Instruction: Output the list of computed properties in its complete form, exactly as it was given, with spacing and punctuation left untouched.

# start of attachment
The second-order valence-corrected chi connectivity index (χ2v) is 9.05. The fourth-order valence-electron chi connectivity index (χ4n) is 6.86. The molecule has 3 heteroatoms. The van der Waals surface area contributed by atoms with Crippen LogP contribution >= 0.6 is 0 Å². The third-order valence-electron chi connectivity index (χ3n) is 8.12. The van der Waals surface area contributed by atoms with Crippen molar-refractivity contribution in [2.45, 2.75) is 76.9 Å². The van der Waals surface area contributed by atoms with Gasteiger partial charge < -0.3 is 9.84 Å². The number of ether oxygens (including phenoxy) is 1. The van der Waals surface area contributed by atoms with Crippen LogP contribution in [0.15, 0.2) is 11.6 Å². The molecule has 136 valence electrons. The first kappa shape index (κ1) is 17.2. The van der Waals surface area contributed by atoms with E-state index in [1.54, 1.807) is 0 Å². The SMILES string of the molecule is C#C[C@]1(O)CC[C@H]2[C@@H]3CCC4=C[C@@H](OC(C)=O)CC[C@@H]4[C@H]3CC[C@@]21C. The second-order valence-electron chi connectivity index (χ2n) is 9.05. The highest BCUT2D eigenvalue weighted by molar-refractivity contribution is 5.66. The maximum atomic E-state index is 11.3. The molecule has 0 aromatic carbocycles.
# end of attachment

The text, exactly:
The second-order valence-corrected chi connectivity index (χ2v) is 9.05. The fourth-order valence-electron chi connectivity index (χ4n) is 6.86. The molecule has 3 heteroatoms. The van der Waals surface area contributed by atoms with Crippen LogP contribution >= 0.6 is 0 Å². The third-order valence-electron chi connectivity index (χ3n) is 8.12. The van der Waals surface area contributed by atoms with Crippen molar-refractivity contribution in [2.45, 2.75) is 76.9 Å². The van der Waals surface area contributed by atoms with Gasteiger partial charge < -0.3 is 9.84 Å². The number of ether oxygens (including phenoxy) is 1. The van der Waals surface area contributed by atoms with Crippen LogP contribution in [0.15, 0.2) is 11.6 Å². The molecule has 136 valence electrons. The first kappa shape index (κ1) is 17.2. The van der Waals surface area contributed by atoms with E-state index in [1.54, 1.807) is 0 Å². The SMILES string of the molecule is C#C[C@]1(O)CC[C@H]2[C@@H]3CCC4=C[C@@H](OC(C)=O)CC[C@@H]4[C@H]3CC[C@@]21C. The second-order valence-electron chi connectivity index (χ2n) is 9.05. The highest BCUT2D eigenvalue weighted by molar-refractivity contribution is 5.66. The maximum atomic E-state index is 11.3. The molecule has 0 aromatic carbocycles.